More thought on thought:
Here I go again, writing about pitching the subject rather than about the subject, but the temptation is too much.  There is an article (Ian Leslie Non Cogito Ergo Sum ECONMIST vol. 403 no. 8784  May 12, 2012 page 6 of special section lifted from a sister journal INTELLIGENT LIFE) that takes the position that the way to win is not to think, at least not to think while under pressure.

Their key image is of a tennis match in which a critical point was made by a player who slapped a blistering curve his opponent had dished up with such withering accuracy it was unstoppable.  The implication was that the man who had served defeated himself by getting self conscious about the game.

That sort of works in tennis.  They say the Zen teaching is that if you are in the right frame of mind you won’t even know what the score is.  I used to play tennis a bit, usually not very well, but at my best I lived in that zone.  My body was lurching about smashing the ball hard and accurately without any conscious volition on my own part.  A good tennis player will put a lot of spin on the ball.  I never really got the hang of that.  If I put topspin on it, it would just clear the net and then dive in a most gratifying manner, but usually I sent it over as hard as I could to the baseline with no spin – like a knuckle ball.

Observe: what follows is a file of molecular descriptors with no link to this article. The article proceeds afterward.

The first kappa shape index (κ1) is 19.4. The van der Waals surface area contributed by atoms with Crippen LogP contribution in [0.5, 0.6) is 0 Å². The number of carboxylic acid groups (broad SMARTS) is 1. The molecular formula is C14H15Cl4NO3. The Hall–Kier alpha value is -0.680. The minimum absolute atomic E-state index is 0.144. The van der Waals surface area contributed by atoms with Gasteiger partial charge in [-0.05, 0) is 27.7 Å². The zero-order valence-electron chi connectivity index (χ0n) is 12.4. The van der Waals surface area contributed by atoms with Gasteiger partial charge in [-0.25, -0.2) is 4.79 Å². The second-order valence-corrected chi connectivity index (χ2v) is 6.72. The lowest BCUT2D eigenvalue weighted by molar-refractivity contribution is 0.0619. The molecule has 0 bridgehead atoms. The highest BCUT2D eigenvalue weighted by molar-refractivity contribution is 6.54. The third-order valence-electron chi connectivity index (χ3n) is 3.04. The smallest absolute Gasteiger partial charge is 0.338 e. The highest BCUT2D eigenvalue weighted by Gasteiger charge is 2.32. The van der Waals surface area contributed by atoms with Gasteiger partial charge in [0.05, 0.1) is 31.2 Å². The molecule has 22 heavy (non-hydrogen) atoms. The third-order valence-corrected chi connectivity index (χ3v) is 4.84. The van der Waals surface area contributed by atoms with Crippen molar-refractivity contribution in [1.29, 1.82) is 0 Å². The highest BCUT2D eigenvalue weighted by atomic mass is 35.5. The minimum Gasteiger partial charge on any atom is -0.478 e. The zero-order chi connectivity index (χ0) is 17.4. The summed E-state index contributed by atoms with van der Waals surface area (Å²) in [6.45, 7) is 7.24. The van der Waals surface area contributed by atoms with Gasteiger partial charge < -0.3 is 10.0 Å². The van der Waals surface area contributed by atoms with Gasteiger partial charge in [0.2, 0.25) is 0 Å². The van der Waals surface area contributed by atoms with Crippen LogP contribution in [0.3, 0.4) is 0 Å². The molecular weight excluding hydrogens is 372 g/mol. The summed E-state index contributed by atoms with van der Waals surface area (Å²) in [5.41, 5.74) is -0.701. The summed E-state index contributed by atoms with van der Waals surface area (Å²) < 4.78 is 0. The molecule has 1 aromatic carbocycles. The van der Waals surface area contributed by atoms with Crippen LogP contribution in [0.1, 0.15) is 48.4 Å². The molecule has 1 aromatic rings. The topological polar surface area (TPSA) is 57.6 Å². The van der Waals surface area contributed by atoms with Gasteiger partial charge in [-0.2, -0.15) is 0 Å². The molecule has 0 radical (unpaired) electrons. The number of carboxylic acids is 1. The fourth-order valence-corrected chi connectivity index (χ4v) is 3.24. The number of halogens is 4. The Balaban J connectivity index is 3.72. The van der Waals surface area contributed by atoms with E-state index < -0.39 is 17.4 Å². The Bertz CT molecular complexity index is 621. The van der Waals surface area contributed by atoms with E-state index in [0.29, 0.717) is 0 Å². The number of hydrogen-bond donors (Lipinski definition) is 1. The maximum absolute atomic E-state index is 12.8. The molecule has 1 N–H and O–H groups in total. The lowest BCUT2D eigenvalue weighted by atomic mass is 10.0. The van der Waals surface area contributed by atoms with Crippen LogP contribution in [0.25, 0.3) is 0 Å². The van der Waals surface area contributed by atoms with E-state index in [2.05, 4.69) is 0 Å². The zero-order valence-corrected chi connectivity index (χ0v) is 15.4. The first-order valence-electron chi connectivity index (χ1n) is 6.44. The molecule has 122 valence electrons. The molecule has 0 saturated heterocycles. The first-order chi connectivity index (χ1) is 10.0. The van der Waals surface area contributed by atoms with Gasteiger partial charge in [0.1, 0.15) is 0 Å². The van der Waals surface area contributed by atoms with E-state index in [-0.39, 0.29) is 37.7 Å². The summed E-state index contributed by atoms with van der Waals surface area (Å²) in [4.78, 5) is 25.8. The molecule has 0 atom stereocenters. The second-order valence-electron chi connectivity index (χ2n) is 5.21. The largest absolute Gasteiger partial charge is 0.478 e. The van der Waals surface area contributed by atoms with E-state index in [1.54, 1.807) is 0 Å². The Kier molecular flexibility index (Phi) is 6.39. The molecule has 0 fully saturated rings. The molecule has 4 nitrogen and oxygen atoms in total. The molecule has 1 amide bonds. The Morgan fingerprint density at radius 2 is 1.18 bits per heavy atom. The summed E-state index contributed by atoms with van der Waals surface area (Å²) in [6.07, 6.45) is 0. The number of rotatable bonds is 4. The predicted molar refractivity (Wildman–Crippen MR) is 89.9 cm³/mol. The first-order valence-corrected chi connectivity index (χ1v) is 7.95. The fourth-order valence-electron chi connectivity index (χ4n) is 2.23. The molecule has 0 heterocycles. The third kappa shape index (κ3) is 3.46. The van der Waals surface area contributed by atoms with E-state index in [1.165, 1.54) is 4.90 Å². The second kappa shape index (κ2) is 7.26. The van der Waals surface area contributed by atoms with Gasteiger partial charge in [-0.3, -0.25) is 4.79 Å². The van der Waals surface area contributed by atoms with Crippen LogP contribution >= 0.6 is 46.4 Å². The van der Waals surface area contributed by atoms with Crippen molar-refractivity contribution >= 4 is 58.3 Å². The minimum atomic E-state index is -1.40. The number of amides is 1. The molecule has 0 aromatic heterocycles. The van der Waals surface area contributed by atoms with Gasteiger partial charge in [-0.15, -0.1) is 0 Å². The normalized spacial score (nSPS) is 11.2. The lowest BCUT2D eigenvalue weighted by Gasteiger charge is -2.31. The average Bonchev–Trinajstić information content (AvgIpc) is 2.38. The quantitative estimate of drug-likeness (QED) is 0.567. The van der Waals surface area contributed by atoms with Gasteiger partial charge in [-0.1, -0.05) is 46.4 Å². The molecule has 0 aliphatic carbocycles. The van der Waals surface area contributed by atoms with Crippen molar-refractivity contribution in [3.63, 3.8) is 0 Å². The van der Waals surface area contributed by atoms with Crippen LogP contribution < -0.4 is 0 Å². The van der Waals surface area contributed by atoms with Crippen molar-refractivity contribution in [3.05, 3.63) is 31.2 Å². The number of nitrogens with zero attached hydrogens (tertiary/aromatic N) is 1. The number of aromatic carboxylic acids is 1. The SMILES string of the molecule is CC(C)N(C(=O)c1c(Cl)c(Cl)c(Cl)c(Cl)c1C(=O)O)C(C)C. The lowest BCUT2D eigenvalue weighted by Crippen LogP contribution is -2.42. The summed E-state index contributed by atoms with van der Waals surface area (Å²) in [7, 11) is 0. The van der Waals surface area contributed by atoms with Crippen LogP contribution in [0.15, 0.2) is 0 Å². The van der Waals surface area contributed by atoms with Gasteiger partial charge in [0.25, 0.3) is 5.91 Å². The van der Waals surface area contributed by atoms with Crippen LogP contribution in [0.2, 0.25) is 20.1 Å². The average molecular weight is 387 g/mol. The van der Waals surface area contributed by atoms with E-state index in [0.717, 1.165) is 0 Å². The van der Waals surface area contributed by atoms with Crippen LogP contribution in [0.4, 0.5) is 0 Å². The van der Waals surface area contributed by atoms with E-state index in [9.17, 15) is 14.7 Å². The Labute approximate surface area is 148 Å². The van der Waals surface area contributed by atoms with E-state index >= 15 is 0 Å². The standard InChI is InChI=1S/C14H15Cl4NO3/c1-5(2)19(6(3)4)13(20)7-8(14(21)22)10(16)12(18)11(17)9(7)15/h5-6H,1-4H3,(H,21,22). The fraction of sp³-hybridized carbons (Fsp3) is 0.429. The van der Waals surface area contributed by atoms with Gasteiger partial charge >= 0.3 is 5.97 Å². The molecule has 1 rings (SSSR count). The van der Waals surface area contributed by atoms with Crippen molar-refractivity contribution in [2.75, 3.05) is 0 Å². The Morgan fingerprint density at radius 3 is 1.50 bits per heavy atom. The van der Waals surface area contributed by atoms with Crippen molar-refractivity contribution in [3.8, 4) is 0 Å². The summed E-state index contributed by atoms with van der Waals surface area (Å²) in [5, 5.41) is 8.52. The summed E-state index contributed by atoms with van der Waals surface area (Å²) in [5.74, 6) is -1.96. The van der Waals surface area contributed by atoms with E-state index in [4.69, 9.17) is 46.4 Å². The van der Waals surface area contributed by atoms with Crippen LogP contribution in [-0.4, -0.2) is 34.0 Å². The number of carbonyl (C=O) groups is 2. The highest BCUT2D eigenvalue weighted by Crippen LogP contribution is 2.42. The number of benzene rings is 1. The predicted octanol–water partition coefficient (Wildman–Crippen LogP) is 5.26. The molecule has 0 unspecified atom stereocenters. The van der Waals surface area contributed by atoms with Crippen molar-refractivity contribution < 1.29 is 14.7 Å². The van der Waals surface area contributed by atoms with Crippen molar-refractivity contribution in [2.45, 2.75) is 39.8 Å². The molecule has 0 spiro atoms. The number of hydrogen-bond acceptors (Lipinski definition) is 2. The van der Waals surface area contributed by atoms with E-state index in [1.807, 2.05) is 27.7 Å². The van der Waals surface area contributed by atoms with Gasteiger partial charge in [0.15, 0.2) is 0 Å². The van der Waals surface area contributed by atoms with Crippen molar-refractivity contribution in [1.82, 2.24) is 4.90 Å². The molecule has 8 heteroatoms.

Actually I do better at almost anything if I remember to think.  Aviation is the prime case.  Usually it is just a matter of routine, making adjustments constantly but letting the bird do her work.  On rare occasions things would not be routine.  In that case, and it happened a number of times, the answer was to think like crazy.  The true professionals don’t do it that way.  It’s still a routine.  The first thing the pilot does is to shout, “Checklist!”  Then he and the copilot run through the relevant checklist for the problem.  They don’t trust themselves to think clearly.  I suppose it is a point for not thinking in crisis.  Sort of a written Zen thing. 

So here I am pitching an issue that requires enormous analytic effort on the part of anybody who wants to understand it.  That’s a lot like hard work of course but people don’t mind that.  The trouble is that apparently when they see where it is going they go into crisis mode and analysis is blown out of the window, leaving only the mental checklist of, “What do I believe.” 

Any ideas would be most appreciated.  Biff them off to

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